Women wore corsets for centuries, but when metal eyelets were added to the undergarments in the 1820s and 1830s, tight-lacing became incredibly popular. This trend involved threading the strings of the corset through the eyelets and pulling considerably. Women were able to be tied in without concern of reverting back to their natural forms. This tight-lacing allegedly caused young women to faint, though; their breathing was constricted. When ladies passed out from lack of oxygen, acquaintances loosened their corset laces or stays. Air then flowed more freely into the lungs. Certain analysts believe excessively tight clothing results in heartburn, distension, and varicose veins because of restricted blood flow.
Not All Corsets Were Used To Make The Waist Appear Slimmer
European corsets in the beginning of the 16th century created an exceedingly recognizable form. An aristocratic woman’s bosom was pushed upward when she wore the shaping garment; her upper half appeared fuller. The torso was shaped like a cylinder because of an unyielding material that ran down the front of the corset. The shaping devices looked more like cones in the 17th century, though. Two pieces of fabric with thick boning were combined to make the waist seem even more narrow.
From about 1800 to 1830, corsets were more forgiving. Women’s stomachs were left unbridled. The undergarments were smaller and more like 21st century bras.
Corsets Changed Shape As Different Monarchs Took The Crown
The Victorian era began when Queen Victoria took the crown in 1837. Corsets during her reign, once again, restricted the belly. Hourglass figures were incredibly popular, so even longer restrictive undergarments were necessary, extending past the natural waist. Steel boning helped create the shape. To make ladies appear appear more shapely, Victorian fashion called for tops with large shoulders and hoop skirts covering multiple layers of crinoline. Clothing designers also began to mass-produce corsets during the Industrial Revolution; people were able to access them more easily.
When Queen Victoria died in 1901, the style changed again. King Edward’s courtiers wore corsets with an “S-bend.” These undergarments typically forced women to tilt forward; their hips and bosom pushed forward, while their backs had an unnatural dip.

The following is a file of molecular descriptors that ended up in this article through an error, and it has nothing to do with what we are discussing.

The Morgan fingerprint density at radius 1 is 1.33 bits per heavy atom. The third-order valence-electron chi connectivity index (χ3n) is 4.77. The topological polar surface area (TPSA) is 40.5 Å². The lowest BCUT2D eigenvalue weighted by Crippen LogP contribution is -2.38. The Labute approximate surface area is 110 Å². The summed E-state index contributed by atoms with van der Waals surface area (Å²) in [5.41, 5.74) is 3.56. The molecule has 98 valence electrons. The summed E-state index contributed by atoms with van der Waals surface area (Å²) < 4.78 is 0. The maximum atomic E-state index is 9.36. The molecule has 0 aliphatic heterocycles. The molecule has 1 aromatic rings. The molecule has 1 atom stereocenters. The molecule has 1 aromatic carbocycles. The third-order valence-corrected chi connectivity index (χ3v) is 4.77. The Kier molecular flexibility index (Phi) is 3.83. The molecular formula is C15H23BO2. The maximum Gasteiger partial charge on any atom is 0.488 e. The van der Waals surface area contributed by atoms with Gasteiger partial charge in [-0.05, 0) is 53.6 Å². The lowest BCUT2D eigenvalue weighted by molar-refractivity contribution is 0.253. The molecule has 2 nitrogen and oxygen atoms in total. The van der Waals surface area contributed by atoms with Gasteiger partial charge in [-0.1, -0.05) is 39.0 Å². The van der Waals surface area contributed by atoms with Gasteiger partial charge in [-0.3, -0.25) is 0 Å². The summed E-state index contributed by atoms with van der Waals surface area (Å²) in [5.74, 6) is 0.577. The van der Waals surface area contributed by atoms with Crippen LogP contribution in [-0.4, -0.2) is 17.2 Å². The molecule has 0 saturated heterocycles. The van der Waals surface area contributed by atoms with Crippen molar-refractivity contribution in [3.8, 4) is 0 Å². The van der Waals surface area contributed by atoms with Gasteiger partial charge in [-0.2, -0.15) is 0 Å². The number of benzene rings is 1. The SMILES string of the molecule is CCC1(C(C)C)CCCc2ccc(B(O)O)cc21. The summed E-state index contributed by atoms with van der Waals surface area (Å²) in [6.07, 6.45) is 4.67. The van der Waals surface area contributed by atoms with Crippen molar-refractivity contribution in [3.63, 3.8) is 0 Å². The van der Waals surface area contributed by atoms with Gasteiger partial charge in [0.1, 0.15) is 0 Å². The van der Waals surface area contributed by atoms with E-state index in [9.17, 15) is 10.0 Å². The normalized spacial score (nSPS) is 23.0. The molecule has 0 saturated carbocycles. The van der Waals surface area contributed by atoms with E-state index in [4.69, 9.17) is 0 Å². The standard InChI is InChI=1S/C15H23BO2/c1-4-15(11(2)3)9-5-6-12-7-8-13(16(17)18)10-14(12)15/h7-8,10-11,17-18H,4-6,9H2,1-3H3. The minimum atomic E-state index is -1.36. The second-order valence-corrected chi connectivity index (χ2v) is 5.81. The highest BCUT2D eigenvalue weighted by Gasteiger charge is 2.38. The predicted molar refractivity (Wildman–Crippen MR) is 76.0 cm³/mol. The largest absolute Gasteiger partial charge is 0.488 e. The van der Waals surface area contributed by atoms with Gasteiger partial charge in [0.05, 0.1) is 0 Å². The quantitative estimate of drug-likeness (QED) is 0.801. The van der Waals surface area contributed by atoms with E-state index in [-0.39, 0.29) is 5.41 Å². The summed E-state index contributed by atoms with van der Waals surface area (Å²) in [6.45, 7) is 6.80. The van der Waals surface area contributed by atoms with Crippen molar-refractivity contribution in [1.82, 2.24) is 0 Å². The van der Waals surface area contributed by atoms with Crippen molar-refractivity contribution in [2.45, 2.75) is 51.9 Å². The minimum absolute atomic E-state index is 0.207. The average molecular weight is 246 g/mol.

Women Who Wore Them Were More Susceptible To Tuberculosis & Pneumonia
Corsets didn’t only cause fainting spells. They also tightly restricted female wearers’ lungs. The vital organs weren’t able to fully expand, making breathing painful. Deep breathing was almost impossible. Additionally, lung conditions, like tuberculosis and pneumonia, could be exacerbated by the corset. Women were especially susceptible to these illnesses before vaccines were invented in the 20th century because their lower lungs were almost constantly bound.
They Caused Back Problems & Women Increasingly Relied On Them
Women who wore corsets for an extended period of time often experienced painful back problems. The boning in the undergarments was mostly immobile; posture remained straight as long as the corsets were laced. This rigidity sometimes led to back and pectoral muscle atrophy, though. The tissue just wasted away. As a result, some corset wearers were forced to rely on their corsets to stay upright.
Women May Have Started Wearing Them As Early As 2000 BCE
In the late 19th century, British archaeologist Sir Arthur Evans discovered a Cretan figure dating back to about 2000 BCE. The sculpture depicted a topless woman with an extremely small waist that looked to be cinched by a belt. Ancient Greeks also wrote about women’s undergarments which made waists tiny and perhaps flattened the bosom.
Corsets Fell Out Of Fashion In The 1920s
Fashion trends change frequently. And by the 1920s, nobody wanted to wear corsets anymore. Flapper dresses came into style. The more forgiving clothing gave wearers a more androgynous look. An hourglass figure was no longer the epitome of feminine beauty. The women who wore these flowing garments were usually young and single. Many of them held jobs during the day and partied at night. In addition to removing their corsets, flappers also chopped off the long locks that were characteristic of Victorian women.